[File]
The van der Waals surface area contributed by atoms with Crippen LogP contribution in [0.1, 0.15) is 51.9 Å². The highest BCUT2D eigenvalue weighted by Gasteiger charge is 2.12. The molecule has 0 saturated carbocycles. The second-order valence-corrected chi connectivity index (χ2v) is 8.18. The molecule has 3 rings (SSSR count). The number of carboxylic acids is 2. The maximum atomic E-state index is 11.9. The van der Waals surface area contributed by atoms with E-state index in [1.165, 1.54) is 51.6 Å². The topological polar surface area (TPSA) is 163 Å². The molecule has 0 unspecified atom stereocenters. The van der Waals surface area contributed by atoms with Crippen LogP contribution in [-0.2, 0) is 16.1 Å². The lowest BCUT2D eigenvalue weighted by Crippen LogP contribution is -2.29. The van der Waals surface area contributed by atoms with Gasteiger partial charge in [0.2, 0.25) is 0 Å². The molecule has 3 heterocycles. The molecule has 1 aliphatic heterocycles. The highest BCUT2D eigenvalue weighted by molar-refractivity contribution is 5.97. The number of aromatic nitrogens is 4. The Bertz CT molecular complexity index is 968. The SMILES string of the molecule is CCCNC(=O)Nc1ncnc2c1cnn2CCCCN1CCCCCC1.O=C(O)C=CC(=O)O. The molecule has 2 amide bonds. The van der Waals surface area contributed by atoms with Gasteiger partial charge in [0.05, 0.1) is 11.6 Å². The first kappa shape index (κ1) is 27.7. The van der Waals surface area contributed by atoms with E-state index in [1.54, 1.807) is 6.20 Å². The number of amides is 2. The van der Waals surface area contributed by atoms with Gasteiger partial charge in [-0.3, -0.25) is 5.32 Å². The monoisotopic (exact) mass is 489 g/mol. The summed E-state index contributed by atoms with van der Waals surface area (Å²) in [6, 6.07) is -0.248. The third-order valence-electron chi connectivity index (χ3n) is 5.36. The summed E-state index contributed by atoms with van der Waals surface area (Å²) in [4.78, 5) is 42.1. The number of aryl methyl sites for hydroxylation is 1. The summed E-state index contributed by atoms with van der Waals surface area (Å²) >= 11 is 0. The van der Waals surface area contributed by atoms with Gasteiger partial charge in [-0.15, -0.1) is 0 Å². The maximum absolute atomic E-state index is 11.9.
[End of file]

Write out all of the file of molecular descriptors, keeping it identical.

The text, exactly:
The van der Waals surface area contributed by atoms with Crippen LogP contribution in [0.1, 0.15) is 51.9 Å². The highest BCUT2D eigenvalue weighted by Gasteiger charge is 2.12. The molecule has 0 saturated carbocycles. The second-order valence-corrected chi connectivity index (χ2v) is 8.18. The molecule has 3 rings (SSSR count). The number of carboxylic acids is 2. The maximum atomic E-state index is 11.9. The van der Waals surface area contributed by atoms with E-state index in [1.165, 1.54) is 51.6 Å². The topological polar surface area (TPSA) is 163 Å². The molecule has 0 unspecified atom stereocenters. The van der Waals surface area contributed by atoms with Crippen LogP contribution in [-0.2, 0) is 16.1 Å². The lowest BCUT2D eigenvalue weighted by Crippen LogP contribution is -2.29. The van der Waals surface area contributed by atoms with Gasteiger partial charge in [0.2, 0.25) is 0 Å². The molecule has 3 heterocycles. The molecule has 1 aliphatic heterocycles. The highest BCUT2D eigenvalue weighted by molar-refractivity contribution is 5.97. The number of aromatic nitrogens is 4. The Bertz CT molecular complexity index is 968. The SMILES string of the molecule is CCCNC(=O)Nc1ncnc2c1cnn2CCCCN1CCCCCC1.O=C(O)C=CC(=O)O. The molecule has 2 amide bonds. The van der Waals surface area contributed by atoms with Gasteiger partial charge in [0.05, 0.1) is 11.6 Å². The first kappa shape index (κ1) is 27.7. The van der Waals surface area contributed by atoms with E-state index in [1.54, 1.807) is 6.20 Å². The number of amides is 2. The van der Waals surface area contributed by atoms with Gasteiger partial charge in [-0.3, -0.25) is 5.32 Å². The monoisotopic (exact) mass is 489 g/mol. The summed E-state index contributed by atoms with van der Waals surface area (Å²) in [6, 6.07) is -0.248. The third-order valence-electron chi connectivity index (χ3n) is 5.36. The summed E-state index contributed by atoms with van der Waals surface area (Å²) in [4.78, 5) is 42.1. The number of aryl methyl sites for hydroxylation is 1. The summed E-state index contributed by atoms with van der Waals surface area (Å²) >= 11 is 0. The van der Waals surface area contributed by atoms with Gasteiger partial charge in [-0.15, -0.1) is 0 Å². The maximum absolute atomic E-state index is 11.9.